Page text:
Causes of the French Revolution Essay

3440 Words Aug 26th, 2013 14 Pages
The French Revolution was a watershed event that changed Europe irrevocably and ended a century of slowly increasing opposition to absolutism and the supremacy of a decadent aristocracy. The causes of the French Revolution are difficult to pin down. Therefore, we will divide them into long-term and immediate causes. Within long-term causes, we will also define intellectual, political and economic causes.
Long-Term Intellectual Causes
Before a movement can reach the proportions of an actual revolution, it requires a body of ideas that provides a programme of action and a vision of the new order to be achieved. The intellectual causes of the French Revolution are a direct result of the Enlightenment. This
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More significantly still, Montesquieu also developed his theory of the separation of powers. He believed that man has a natural tendency to abuse power and, consequently, every government is likely to degenerate into despotism. He stated that the authority of government should be divided into its three natural divisions: legislative, executive, and judicial. Moreover, the only effective way to avoid tyranny is to enable each branch to check upon and control the other two. Thus, the executive should have the power to veto arbitrary laws. The legislative should have the power to impeach the executive. Finally, the judiciary should be independent and have the power to protect the rights of the individuals against the illegal advancements of either the executive or the legislative.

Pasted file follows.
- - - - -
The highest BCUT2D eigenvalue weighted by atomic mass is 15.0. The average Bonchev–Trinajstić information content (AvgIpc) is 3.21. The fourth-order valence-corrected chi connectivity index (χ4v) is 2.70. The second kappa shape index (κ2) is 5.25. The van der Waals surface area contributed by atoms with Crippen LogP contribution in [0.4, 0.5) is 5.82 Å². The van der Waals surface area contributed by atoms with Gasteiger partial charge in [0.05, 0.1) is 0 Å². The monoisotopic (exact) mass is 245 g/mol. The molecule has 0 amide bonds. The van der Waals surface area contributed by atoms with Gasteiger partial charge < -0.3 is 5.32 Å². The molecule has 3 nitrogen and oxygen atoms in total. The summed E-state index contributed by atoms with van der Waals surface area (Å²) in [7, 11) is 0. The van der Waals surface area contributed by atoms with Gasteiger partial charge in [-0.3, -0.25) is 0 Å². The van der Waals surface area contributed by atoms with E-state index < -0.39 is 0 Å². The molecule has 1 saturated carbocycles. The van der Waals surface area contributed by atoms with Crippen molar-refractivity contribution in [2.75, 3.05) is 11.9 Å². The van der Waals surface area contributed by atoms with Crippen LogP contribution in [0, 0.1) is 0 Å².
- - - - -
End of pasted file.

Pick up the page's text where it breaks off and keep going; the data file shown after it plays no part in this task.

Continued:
On the other hand, the founder of democracy was Jean Jacques Rousseau (1712-1778). In its original meaning, democracy is inseparable from the idea of the sovereignty of the masses: what the majority of the people wants is the supreme law. Democracy also included the belief in the natural equality of men, the opposition to hereditary privilege, and an unfaltering faith in the wisdom and virtue of the masses.
Rousseau’s political thinking is basically contained in his Social Contract and his Discourse on the Origin of Inequality.Rousseau believed that men had originally lived in a state of nature. However, in contrast with Locke, he regarded this as

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